on the phone to verify that everything was ok or take some other steps to
protect you. It should have at least warned you and all other depositors that
this could happen under the new law and give you an opportunity to move your
account elsewhere. The bank should make your account whole and try to locate
the forger and collect, if it is lucky.
The new law contains 29
separate sections, many of which contain subsections. In this presentation I
have only touched on those that I thought you would find most interesting and
have focused on the utilization of a Durable Power of Attorney during the time
that retirees may be only partially incapable of managing their affairs.
With respect to
guardianships the Legislature found that it was desirable to
make available the least restrictive form to assist persons who are only
partially incapable of caring for their needs and recognized that every
individual has unique needs and differing abilities. The Legislature declared
that it was its purpose to promote the public welfare by establishing a system
that permits incapacitated persons to participate as fully as possible in all
decisions affecting them; that assists such persons in meeting the essential
requirements for their physical health and safety, in protecting their rights,
in managing their financial resources, and in developing or regaining their
abilities to the maximum extent possible; and to accomplish these objectives
through providing, in each case, the form of assistance that least interferes
with the legal capacity of a person to act in her or his own behalf. This
legislative intent should equally be applicable to the recent laws enacted for
Powers of Attorney. Hopefully the legislature will fine tune its recent legislation
to meet these objectives for retirees who are only partially incapable of
managing their affairs. I am not aware of any other jurisdiction that has a law
that unequivocally states that a power of attorney is ineffective if its
effectiveness is based on a future contingency. That provision is apt to
seriously compromise the intent of the legislature to allow incapacitated
retirees to participate as fully as possible in all decisions affecting them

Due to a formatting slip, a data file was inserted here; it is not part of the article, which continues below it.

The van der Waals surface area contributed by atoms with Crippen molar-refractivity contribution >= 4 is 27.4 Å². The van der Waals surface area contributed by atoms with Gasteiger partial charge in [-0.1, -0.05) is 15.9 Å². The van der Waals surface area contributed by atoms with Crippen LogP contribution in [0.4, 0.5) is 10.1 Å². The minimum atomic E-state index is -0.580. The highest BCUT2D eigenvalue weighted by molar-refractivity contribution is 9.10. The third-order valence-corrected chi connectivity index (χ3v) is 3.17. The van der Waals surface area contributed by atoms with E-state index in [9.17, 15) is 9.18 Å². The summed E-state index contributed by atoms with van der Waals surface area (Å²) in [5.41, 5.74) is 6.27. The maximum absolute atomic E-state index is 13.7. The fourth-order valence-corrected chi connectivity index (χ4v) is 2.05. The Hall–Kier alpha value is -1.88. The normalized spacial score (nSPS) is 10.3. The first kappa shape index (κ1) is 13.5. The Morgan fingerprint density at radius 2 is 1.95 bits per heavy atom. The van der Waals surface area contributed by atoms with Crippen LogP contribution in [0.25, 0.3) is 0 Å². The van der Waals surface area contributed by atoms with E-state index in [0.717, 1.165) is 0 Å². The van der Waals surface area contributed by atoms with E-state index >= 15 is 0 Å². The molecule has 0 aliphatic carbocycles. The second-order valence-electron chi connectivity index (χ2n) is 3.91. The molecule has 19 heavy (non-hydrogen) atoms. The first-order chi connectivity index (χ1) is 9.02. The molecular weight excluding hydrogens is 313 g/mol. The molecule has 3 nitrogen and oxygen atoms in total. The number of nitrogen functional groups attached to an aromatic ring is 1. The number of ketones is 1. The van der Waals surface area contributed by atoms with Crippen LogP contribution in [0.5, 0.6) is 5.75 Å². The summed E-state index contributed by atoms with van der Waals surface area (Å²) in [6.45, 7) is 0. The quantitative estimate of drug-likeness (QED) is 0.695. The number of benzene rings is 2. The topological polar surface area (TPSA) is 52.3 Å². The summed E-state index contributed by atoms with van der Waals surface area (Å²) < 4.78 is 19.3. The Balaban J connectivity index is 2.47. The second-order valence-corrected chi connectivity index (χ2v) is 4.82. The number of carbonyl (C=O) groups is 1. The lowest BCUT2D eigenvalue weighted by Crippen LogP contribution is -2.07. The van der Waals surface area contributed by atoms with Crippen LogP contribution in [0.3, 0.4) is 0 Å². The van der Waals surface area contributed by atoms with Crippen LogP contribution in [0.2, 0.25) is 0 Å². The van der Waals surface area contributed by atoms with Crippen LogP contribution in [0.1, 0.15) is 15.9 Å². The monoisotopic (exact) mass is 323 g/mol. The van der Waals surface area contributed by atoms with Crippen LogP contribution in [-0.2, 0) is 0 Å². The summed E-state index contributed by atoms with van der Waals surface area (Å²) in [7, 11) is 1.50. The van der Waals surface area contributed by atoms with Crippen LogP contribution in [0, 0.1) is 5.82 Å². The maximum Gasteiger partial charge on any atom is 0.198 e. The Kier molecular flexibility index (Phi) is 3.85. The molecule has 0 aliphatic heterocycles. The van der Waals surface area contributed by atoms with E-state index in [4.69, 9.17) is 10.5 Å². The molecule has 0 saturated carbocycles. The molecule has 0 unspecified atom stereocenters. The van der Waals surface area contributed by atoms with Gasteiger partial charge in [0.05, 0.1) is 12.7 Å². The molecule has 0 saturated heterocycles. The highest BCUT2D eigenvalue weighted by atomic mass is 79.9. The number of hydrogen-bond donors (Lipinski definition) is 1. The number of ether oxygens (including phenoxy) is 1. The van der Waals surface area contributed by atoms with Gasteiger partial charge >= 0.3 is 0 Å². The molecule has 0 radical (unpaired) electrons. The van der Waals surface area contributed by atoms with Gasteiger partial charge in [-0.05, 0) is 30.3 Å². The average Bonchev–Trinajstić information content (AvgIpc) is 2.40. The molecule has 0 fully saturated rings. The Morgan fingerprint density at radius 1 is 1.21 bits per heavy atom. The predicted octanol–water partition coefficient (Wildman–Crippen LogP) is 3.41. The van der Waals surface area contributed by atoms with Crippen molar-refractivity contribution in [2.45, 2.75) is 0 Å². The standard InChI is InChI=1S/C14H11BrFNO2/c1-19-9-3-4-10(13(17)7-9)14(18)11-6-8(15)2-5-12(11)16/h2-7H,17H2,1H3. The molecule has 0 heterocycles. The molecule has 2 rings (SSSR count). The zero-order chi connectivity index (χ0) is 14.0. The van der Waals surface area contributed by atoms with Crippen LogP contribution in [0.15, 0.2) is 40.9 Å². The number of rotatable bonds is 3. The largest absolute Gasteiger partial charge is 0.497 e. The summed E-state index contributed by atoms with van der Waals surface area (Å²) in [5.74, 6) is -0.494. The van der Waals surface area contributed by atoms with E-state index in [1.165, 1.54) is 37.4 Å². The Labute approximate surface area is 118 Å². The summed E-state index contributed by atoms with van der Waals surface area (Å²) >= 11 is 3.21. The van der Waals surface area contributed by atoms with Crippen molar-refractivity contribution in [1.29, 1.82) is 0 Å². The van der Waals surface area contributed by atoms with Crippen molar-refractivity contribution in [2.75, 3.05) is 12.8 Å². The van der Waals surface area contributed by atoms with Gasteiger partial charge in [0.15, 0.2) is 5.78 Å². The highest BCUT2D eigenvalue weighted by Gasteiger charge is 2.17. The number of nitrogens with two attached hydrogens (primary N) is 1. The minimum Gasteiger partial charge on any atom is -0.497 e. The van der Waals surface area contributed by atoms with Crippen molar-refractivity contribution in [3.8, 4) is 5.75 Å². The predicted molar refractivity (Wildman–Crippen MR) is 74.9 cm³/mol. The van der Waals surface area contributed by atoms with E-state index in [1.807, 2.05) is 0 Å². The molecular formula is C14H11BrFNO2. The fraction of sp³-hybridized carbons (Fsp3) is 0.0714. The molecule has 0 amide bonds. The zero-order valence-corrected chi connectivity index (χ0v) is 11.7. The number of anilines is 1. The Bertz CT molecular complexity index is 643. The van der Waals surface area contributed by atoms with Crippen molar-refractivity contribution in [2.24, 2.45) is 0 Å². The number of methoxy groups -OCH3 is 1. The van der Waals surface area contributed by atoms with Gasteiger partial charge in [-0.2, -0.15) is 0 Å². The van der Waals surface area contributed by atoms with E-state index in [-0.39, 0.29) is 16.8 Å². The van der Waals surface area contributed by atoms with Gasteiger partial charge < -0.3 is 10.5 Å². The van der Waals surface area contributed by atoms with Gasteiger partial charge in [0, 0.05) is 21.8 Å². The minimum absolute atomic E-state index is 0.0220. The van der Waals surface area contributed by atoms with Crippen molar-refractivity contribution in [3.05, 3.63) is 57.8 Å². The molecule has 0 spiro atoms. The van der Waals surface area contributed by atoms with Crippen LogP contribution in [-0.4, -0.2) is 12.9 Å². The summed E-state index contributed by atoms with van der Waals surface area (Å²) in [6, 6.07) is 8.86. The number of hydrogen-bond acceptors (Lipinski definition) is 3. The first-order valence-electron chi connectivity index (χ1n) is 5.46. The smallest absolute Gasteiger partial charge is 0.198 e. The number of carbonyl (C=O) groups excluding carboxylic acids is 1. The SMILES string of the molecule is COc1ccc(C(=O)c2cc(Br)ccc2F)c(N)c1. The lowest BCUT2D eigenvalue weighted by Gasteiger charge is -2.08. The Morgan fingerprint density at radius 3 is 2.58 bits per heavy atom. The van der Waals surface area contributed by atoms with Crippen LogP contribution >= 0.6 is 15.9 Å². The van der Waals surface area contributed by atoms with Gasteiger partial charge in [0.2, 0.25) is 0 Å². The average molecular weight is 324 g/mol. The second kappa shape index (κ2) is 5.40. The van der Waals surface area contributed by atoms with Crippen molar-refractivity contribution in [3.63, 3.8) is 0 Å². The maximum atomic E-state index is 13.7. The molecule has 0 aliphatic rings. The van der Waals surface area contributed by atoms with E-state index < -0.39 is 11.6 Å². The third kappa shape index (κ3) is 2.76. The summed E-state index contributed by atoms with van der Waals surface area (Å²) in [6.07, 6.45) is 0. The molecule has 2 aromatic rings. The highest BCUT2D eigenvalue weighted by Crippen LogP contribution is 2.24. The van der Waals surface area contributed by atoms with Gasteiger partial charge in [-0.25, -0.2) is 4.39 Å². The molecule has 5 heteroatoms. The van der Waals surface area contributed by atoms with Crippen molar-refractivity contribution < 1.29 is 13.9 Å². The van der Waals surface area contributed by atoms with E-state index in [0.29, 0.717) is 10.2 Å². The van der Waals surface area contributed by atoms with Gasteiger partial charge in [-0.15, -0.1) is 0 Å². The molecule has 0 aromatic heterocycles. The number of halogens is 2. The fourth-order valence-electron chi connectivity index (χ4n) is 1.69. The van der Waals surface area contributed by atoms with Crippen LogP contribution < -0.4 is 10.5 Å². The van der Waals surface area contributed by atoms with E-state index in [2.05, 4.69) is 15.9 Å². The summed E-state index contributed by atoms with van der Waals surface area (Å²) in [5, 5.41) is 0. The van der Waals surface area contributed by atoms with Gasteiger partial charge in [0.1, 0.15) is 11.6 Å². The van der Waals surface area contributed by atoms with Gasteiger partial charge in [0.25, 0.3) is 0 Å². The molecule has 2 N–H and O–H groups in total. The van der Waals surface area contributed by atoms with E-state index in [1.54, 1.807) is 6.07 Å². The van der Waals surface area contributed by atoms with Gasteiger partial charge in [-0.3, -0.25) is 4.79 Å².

and should be repealed.
Before I close and open the
floor for questions, let me give you an update on Paul. You will recall he had
a BIG SURPRISE when he returned from his cruise. He decided not to fight his
daughter and stayed in the assistant living facility for three years and then
was moved into a nursing home. I am sad to report he died shortly thereafter.
When the attorney for his estate, read his will to his son and daughter that he
signed shortly after he returned from the cruise, his daughter was now in for a
BIG SURPRISE. Let me close by quoting from a portion of his Will:
wife Annette always wanted our daughter to have her jewelry and to carry out
her wishes I bequeath all jewelry to her. Annette and I always had great love
and affection for her children (our grandchildren), and I bequeath $100,000 to
each of them. My daughter gave me her big surprise when I returned from my
cruise and I would like to reciprocate with my own BIG SURPRISE. I give, devise
and bequeath all of my bank accounts and securities and all my other assets to
my son outright with the request that he consider giving some small portion of
those assets to my daughter in his sole discretion if it ever becomes necessary
for her to have additional assets in her old age so that she will be able to
afford additional assistance in her own home and not be forced, as I was by
her, to move out..
I hope you found
this discussion informative. To my knowledge, no one else has criticized this
new law but hopefully my discussion paper will encourage others to more
critically analyze its effect on the right of retirees to participate as fully
as possible in all decisions affecting them. I prepare quite a few wills and
other estate planning documents for my clients. Unless it is amended as I have
suggested, the new Florida Power of Attorney Act will continue to make me as
well as my clients think twice when we discuss powers of attorney. You should
think twice as well before signing a new Florida Power of Attorney. Thank you.
THE ABOVE DISCUSSION SHOULD NOT BE VIEWED AS LEGAL ADVICE OR CONSULTATION BUT
RATHER AS A GENERAL DISCUSSION TO ASSIST THE RETIREE AND HIS OR HER ATTORNEY
WHEN THEY REVIEW TOGETHER THE ADVISEABILTY OF EXECUTING A NEW FLORIDA POWER OF
ATTORNEY. IT IS NOT INTENDED AS A SUMMARY OF THE NEW LAW AND SEVERAL FEATURES
ARE NOT DISCUSSED.
R. Lipman is a Phi Beta Kappa graduate of Syracuse University and a graduate of
the Harvard Law School where he was an editor of the Harvard Law Review.
He served as research counsel to the New York State Commission on the Revision
of the Law of Estates and authored several of the practice commentaries in
McKinney’s annotated New York Surrogate’s Court Procedure Act. He has
written articles and lectured extensively on estate planning. He is a Fellow
of the American College of Trust and Estate Counsel and a member of both the
New York and Florida Bar and practices law in Erie County, New York and Palm
Beach County, Florida. Please send any comments to firstname.lastname@example.org.